My parents are arriving shortly.
My birthaunt, excited that she'll get to see them for two days rather than the customary hour, has enthusiastically invited them for dinner.
Dad says "We don't want to intrude on your...thing."
I say "Seriously, they really want to have you over for dinner. You're family."
My birthaunt leaves her mother's house early to run to the grocery store so she can make my parents jambalaya.
I call for an ETA; Mom says "We're half an hour from the hotel."
I say "Okay - just check in and come on over!"
Mom: "I don't know."
Me: "They really would love to see you guys."
Mom, dismissively: "We'll call you."
Now, part of this, as I explained to the birthfamily earlier, is that my parents have this deep societal conditioning. In their society, you make invitations you know will be refused, that you expect will be refused, simply for form's sake. Were they in my birthaunt's shoes, they would expect their invitation to be refused, and would be mildly put out were it accepted. In my parents' society, you ask a few times, enough so you can say you did, but there's no connection, and no connection is expected. My birthaunt, on the other hand, thinks like me. Family is in town! We must feed them! We would love to feed them! Who would we be if we did not take family in, especially on holidays?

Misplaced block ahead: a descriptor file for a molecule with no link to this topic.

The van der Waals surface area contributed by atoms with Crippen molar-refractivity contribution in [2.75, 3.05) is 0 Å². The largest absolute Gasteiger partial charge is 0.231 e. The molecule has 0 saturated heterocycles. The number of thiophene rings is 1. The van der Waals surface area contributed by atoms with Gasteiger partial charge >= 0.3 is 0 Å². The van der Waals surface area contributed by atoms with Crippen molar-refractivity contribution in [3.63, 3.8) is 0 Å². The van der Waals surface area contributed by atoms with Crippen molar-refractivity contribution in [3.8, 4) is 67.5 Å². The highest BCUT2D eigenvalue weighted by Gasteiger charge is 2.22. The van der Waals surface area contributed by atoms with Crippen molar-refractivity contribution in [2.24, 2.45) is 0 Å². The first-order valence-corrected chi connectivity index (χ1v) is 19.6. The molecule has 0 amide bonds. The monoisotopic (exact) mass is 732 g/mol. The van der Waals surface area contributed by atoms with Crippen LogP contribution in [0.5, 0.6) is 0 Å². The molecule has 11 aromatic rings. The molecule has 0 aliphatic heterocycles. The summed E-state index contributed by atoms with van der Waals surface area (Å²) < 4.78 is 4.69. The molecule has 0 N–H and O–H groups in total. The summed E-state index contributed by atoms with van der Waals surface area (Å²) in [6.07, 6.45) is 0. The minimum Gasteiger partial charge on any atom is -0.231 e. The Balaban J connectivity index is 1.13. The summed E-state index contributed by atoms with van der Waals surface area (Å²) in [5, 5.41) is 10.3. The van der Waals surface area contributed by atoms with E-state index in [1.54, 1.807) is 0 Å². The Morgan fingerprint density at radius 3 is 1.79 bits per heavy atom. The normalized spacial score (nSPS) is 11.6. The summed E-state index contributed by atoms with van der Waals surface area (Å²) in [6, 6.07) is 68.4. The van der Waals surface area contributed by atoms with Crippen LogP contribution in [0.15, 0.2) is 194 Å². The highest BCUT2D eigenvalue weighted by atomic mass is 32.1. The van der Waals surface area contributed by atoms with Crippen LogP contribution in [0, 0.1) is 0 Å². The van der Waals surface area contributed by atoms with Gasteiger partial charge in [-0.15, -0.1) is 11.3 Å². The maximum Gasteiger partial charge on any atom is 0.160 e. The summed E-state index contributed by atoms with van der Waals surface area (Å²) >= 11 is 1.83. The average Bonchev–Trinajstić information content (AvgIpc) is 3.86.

My aunt offers not because she's supposed to, but because this is what family is for her, and this is what makes her happy.
And I think that, on a base level, my concept of family is radically different from my parents'. And that makes me sad for them. It makes me think that they will be very lonely stoic negative old people, when they could be family.
Nature > nurture, here and in a lot of ways.